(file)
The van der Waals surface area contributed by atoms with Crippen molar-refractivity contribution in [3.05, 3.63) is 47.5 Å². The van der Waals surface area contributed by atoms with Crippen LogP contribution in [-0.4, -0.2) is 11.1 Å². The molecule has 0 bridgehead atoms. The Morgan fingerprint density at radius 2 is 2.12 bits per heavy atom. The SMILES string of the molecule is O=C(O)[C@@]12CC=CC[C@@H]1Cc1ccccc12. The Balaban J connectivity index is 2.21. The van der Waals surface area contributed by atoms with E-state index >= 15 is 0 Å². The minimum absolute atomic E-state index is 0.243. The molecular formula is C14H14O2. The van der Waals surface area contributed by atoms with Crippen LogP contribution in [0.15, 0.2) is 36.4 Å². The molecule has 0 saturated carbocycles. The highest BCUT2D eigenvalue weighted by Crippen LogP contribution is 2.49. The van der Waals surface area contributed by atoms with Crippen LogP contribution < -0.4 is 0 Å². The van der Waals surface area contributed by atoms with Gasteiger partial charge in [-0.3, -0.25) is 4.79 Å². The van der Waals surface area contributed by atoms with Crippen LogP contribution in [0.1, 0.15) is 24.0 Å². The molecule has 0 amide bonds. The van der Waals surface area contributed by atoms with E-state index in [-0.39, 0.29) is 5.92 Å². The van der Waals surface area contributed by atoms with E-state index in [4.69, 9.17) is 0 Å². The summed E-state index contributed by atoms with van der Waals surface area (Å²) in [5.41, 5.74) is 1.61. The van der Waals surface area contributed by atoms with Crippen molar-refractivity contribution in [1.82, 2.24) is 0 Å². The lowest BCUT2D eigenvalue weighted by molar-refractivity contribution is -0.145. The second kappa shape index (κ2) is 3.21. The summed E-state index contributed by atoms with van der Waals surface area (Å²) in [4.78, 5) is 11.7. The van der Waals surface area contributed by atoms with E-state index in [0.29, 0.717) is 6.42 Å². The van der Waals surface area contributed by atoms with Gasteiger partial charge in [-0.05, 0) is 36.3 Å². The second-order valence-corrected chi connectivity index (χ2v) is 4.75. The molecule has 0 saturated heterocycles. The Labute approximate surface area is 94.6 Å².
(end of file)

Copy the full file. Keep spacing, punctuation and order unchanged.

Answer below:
The van der Waals surface area contributed by atoms with Crippen molar-refractivity contribution in [3.05, 3.63) is 47.5 Å². The van der Waals surface area contributed by atoms with Crippen LogP contribution in [-0.4, -0.2) is 11.1 Å². The molecule has 0 bridgehead atoms. The Morgan fingerprint density at radius 2 is 2.12 bits per heavy atom. The SMILES string of the molecule is O=C(O)[C@@]12CC=CC[C@@H]1Cc1ccccc12. The Balaban J connectivity index is 2.21. The van der Waals surface area contributed by atoms with E-state index >= 15 is 0 Å². The minimum absolute atomic E-state index is 0.243. The molecular formula is C14H14O2. The van der Waals surface area contributed by atoms with Crippen LogP contribution in [0.15, 0.2) is 36.4 Å². The molecule has 0 saturated carbocycles. The highest BCUT2D eigenvalue weighted by Crippen LogP contribution is 2.49. The van der Waals surface area contributed by atoms with Crippen LogP contribution < -0.4 is 0 Å². The van der Waals surface area contributed by atoms with Gasteiger partial charge in [-0.3, -0.25) is 4.79 Å². The van der Waals surface area contributed by atoms with Crippen LogP contribution in [0.1, 0.15) is 24.0 Å². The molecule has 0 amide bonds. The van der Waals surface area contributed by atoms with E-state index in [-0.39, 0.29) is 5.92 Å². The van der Waals surface area contributed by atoms with E-state index in [4.69, 9.17) is 0 Å². The summed E-state index contributed by atoms with van der Waals surface area (Å²) in [5.41, 5.74) is 1.61. The van der Waals surface area contributed by atoms with Crippen molar-refractivity contribution in [1.82, 2.24) is 0 Å². The lowest BCUT2D eigenvalue weighted by molar-refractivity contribution is -0.145. The second kappa shape index (κ2) is 3.21. The summed E-state index contributed by atoms with van der Waals surface area (Å²) in [4.78, 5) is 11.7. The van der Waals surface area contributed by atoms with E-state index in [0.29, 0.717) is 6.42 Å². The van der Waals surface area contributed by atoms with Gasteiger partial charge in [-0.05, 0) is 36.3 Å². The second-order valence-corrected chi connectivity index (χ2v) is 4.75. The molecule has 0 saturated heterocycles. The Labute approximate surface area is 94.6 Å².